I wanted to scream. I wanted to punch the guy in the throat. I wanted to call child protective services. I was losing my mind. But did I do anything? No. Because I couldn’t be sure how much of what I was seeing was through the very biased lens of my past.

I kept thinking, “Yeah, great idea, man. Train the kid to think that if he screams, no one will come to help. Train him to get used to this nervous, uncomfortable feeling. Teach him that this is all a game and he’s supposed to think it’s fun. Do this in front of strangers so that he can believe that if other adults are seeing it and doing nothing about it, it must be okay. Make us all complicit. It takes a village to abuse a child. Get him all used to being in the fetal position with you behind him, your head on his shoulder. That’s how it’s done. That’s how it’s always done.”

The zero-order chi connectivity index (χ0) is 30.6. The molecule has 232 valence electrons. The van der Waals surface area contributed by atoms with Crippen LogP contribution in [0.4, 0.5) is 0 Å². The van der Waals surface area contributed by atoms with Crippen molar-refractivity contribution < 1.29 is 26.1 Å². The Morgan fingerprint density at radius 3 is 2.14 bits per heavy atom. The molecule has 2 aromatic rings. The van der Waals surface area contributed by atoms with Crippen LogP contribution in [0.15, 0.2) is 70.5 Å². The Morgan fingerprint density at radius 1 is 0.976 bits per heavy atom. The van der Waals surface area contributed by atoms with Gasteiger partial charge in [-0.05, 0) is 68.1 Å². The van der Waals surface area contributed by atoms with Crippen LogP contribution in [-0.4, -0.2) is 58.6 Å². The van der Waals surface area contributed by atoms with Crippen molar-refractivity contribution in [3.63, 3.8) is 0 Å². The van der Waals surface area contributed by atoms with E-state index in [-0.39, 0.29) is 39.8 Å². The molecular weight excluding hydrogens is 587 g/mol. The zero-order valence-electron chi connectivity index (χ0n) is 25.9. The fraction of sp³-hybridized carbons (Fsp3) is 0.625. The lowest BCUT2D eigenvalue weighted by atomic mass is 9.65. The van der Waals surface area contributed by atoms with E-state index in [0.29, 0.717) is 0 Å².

Maybe, like my mother once told me (to my horror), I was “making too much of it.” Maybe I was imagining things. Maybe it’s my fault for thinking that a lot of people in this world are creepy and don’t have people’s best interests at heart. Maybe I was crazy. After all, sometimes a cigar really is just a cigar.

I didn’t know what to do. I could intervene and humiliate the child with no concrete proof. I could beat the hell out of the man, further traumatizing the kid and winding up with an arrest record. I could tell the staff, but what could they do about it? I could try really hard to see things the way my friend did, but I was having no luck there.

I cried a little. I swam to the other end of the pool and stayed there as much as possible. But the child’s screams (of delight? of fear?) were echoing off the ceiling. I wanted to rescue that kid. But I didn’t know how. I thought of all the adults (and there were many) who didn’t rescue me. Did they feel similarly conflicted, or were they just incompetent and indifferent? It had never occurred to me before this that they might have been conflicted.

I felt guilty. I felt angry that I was being made to feel guilty. I felt envious of the people around me who didn’t seem to think this was a big deal. I felt victimized all over again. I felt an insane desire to protect my genital area at all costs. No. You have no right to touch me. NO!